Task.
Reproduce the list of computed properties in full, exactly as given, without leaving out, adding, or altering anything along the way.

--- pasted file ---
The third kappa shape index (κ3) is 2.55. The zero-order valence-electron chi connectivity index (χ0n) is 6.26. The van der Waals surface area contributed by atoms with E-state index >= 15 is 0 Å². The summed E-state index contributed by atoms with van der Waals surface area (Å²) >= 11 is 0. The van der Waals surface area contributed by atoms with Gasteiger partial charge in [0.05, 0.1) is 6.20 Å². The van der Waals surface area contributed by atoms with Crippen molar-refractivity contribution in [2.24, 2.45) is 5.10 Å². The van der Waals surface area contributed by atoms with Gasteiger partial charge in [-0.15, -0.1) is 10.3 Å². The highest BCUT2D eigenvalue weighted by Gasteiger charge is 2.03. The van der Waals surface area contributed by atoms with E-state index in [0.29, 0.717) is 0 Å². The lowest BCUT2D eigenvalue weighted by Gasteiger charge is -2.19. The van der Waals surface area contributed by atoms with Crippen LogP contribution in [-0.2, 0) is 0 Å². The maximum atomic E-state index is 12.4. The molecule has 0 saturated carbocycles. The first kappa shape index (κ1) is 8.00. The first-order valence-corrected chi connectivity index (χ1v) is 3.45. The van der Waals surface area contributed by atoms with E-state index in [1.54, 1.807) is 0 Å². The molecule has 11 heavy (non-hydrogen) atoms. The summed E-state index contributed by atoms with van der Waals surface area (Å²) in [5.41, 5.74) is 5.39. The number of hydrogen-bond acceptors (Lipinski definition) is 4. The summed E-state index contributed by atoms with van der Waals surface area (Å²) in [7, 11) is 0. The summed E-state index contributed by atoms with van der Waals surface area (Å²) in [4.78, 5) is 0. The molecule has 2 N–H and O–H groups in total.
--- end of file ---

The third kappa shape index (κ3) is 2.55. The zero-order valence-electron chi connectivity index (χ0n) is 6.26. The van der Waals surface area contributed by atoms with E-state index >= 15 is 0 Å². The summed E-state index contributed by atoms with van der Waals surface area (Å²) >= 11 is 0. The van der Waals surface area contributed by atoms with Gasteiger partial charge in [0.05, 0.1) is 6.20 Å². The van der Waals surface area contributed by atoms with Crippen molar-refractivity contribution in [2.24, 2.45) is 5.10 Å². The van der Waals surface area contributed by atoms with Gasteiger partial charge in [-0.15, -0.1) is 10.3 Å². The highest BCUT2D eigenvalue weighted by Gasteiger charge is 2.03. The van der Waals surface area contributed by atoms with E-state index in [0.29, 0.717) is 0 Å². The lowest BCUT2D eigenvalue weighted by Gasteiger charge is -2.19. The van der Waals surface area contributed by atoms with Crippen LogP contribution in [-0.2, 0) is 0 Å². The maximum atomic E-state index is 12.4. The molecule has 0 saturated carbocycles. The first kappa shape index (κ1) is 8.00. The first-order valence-corrected chi connectivity index (χ1v) is 3.45. The van der Waals surface area contributed by atoms with E-state index in [1.54, 1.807) is 0 Å². The molecule has 11 heavy (non-hydrogen) atoms. The summed E-state index contributed by atoms with van der Waals surface area (Å²) in [5.41, 5.74) is 5.39. The number of hydrogen-bond acceptors (Lipinski definition) is 4. The summed E-state index contributed by atoms with van der Waals surface area (Å²) in [7, 11) is 0. The summed E-state index contributed by atoms with van der Waals surface area (Å²) in [4.78, 5) is 0. The molecule has 2 N–H and O–H groups in total.